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Mercy scales down plan for Crystal Lake hospital

Updated: November 4, 2011 7:38PM



Despite being rejected by identical 8-1 preliminary votes in June, the rival health systems that want to build new hospitals in Crystal Lake and Huntley hope they can persuade the Illinois Health Facilities and Services Review Board this fall that one or both of their projects are needed.

But board members could decide that the Huntley proposal would be too big to avoid robbing existing facilities such as Elgin’s Sherman Hospital of their patients, while the Crystal Lake proposal would be too small to be efficient.

One of the proposals has been changed considerably. Mercy Health System originally had wanted to build a $199 million, 128-bed hospital and physician clinic at Route 31 and Three Oaks Road in Crystal Lake Road. But Mercy officials recently withdrew that request and notified the health board’s staff recently that they now hope to build a hospital with only 70 beds that would cost only $115 million.

The board has scheduled a public hearing to hear comments on the new Mercy plan at 10 a.m. Oct. 7 in the Crystal Lake City Hall, 100 W. Woodstock St.

Meanwhile, Centegra Health System has stuck with its original proposal for a 128-bed, $233 million hospital at Reed and Haligus roads in Huntley. Rather than changing the plan, Centegra officials say they hope they will be able to answer board members’ objections and to present more convincing evidence that the Huntley-Hampshire-Algonquin area needs its own hospital.

The board is tentatively scheduled to vote on both requests on Nov. 22. But an employee in the board’s Springfield office said that meeting likely will be rescheduled because some board members will be out of town that day.

In an effort to keep medical costs down, the state requires the board to issue a “certificate of need” before any new hospital can be built. Existing hospitals in the area — including Sherman in Elgin, Advocate Good Shepherd in Barrington and Alexian Brothers in Hoffman Estates — fought the two plans. They argued their facilities already have too many empty beds and that either new hospital would steal too many customers from them. At the board’s June meeting, eight of the nine board members agreed, voting that they “intend to deny” both requests when the board next brings up the matters.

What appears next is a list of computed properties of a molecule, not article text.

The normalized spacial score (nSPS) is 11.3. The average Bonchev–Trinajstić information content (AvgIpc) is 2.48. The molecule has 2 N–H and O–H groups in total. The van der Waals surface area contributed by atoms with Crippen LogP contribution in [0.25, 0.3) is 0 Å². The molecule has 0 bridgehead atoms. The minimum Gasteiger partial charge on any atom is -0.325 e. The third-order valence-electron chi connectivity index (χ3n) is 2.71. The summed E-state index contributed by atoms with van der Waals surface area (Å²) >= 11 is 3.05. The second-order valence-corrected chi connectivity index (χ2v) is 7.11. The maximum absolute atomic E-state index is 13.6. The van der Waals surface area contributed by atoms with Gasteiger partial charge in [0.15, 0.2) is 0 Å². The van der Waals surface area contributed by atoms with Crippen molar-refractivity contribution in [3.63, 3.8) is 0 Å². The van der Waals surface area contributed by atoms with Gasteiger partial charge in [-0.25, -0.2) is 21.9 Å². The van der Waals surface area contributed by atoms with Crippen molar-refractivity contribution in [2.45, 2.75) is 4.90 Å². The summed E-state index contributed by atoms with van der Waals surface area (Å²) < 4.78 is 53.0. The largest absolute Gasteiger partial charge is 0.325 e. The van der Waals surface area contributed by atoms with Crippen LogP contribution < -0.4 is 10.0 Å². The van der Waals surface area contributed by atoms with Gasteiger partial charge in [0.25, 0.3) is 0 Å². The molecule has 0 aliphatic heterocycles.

Mercy Vice President Rich Gruber said Wednesday that the smaller building now proposed for Crystal Lake would benefit consumers by saving almost half the cost of the original plan while still allowing people who live in places such as Crystal Lake and Algonquin quicker access to services.

But Sherman Hospital spokeswoman Chris Priester said Sherman officials will point out that according to a long-standing rule followed by state health planners, new hospitals should have at least 100 beds each unless they’re in a sparsely populated rural area.

“With this new 70-bed plan, Mercy meets the state standards even less than before,” Priester said. “Crystal Lake is not exactly a rural area.”

But Mercy’s Gruber said the 100-bed rule is outmoded in a time of short hospital stays and outpatient surgeries.

“At their meeting in June, the board approved a hospital in Southern Illinois, across from St. Louis, with fewer than 100 beds,” Gruber said. “So obviously this is a guideline, not a hard-and-fast rule.

“With the change in health care, we can deliver the same level of service with a 70-bed hospital now that it would have taken a 150-bed facility to deliver in 1985,” Gruber said. “After a routine birth, a mother might be kept in the hospital only 18 to 20 hours now. In the 1980s, that was five or six days.”

At Centegra, Senior Vice President Susan Milford said her organization again will try to convince the board that the Huntley area can support a 128-bed facility without harming the competitors. She said Centegra has submitted written answers to three areas of concern that board members had asked about after the June meeting — “Has the economic downturn slowed Huntley-area growth?”; “Would a new hospital hurt the ability of the existing hospitals to provide a safety net (to poor patients)?”; and “Didn’t the University of Illinois’ Healthy Community Survey show that people in southern McHenry County already have enough access to doctors and hospitals?”

“Centegra Huntley will be in the true growth area of the county, and our service area will extend into fast-growing parts of Kane County as well,” Milford said. “The village of Huntley grew 324 percent between the 2000 and 2010 censuses, and McHenry County grew 18.7 percent.”



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